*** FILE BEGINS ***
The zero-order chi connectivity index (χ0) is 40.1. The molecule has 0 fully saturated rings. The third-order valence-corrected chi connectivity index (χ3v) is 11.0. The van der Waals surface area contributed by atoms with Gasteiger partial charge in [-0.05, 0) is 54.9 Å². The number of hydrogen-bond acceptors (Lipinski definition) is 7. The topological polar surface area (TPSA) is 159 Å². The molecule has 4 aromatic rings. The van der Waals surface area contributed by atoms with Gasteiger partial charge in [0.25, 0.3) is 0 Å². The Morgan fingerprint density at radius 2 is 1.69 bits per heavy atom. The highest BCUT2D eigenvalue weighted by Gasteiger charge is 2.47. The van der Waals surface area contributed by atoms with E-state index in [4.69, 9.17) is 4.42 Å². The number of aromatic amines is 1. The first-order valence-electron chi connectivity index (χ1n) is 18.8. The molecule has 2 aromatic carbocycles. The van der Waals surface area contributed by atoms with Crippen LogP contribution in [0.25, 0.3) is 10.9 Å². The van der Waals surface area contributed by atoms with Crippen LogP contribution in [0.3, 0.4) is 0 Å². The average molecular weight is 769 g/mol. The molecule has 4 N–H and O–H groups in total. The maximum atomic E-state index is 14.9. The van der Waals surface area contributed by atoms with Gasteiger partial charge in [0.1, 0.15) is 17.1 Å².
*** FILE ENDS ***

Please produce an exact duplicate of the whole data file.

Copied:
The zero-order chi connectivity index (χ0) is 40.1. The molecule has 0 fully saturated rings. The third-order valence-corrected chi connectivity index (χ3v) is 11.0. The van der Waals surface area contributed by atoms with Gasteiger partial charge in [-0.05, 0) is 54.9 Å². The number of hydrogen-bond acceptors (Lipinski definition) is 7. The topological polar surface area (TPSA) is 159 Å². The molecule has 4 aromatic rings. The van der Waals surface area contributed by atoms with Gasteiger partial charge in [0.25, 0.3) is 0 Å². The Morgan fingerprint density at radius 2 is 1.69 bits per heavy atom. The highest BCUT2D eigenvalue weighted by Gasteiger charge is 2.47. The van der Waals surface area contributed by atoms with E-state index in [4.69, 9.17) is 4.42 Å². The number of aromatic amines is 1. The first-order valence-electron chi connectivity index (χ1n) is 18.8. The molecule has 2 aromatic carbocycles. The van der Waals surface area contributed by atoms with Crippen LogP contribution in [0.25, 0.3) is 10.9 Å². The van der Waals surface area contributed by atoms with Crippen LogP contribution in [0.3, 0.4) is 0 Å². The average molecular weight is 769 g/mol. The molecule has 4 N–H and O–H groups in total. The maximum atomic E-state index is 14.9. The van der Waals surface area contributed by atoms with Gasteiger partial charge in [0.1, 0.15) is 17.1 Å².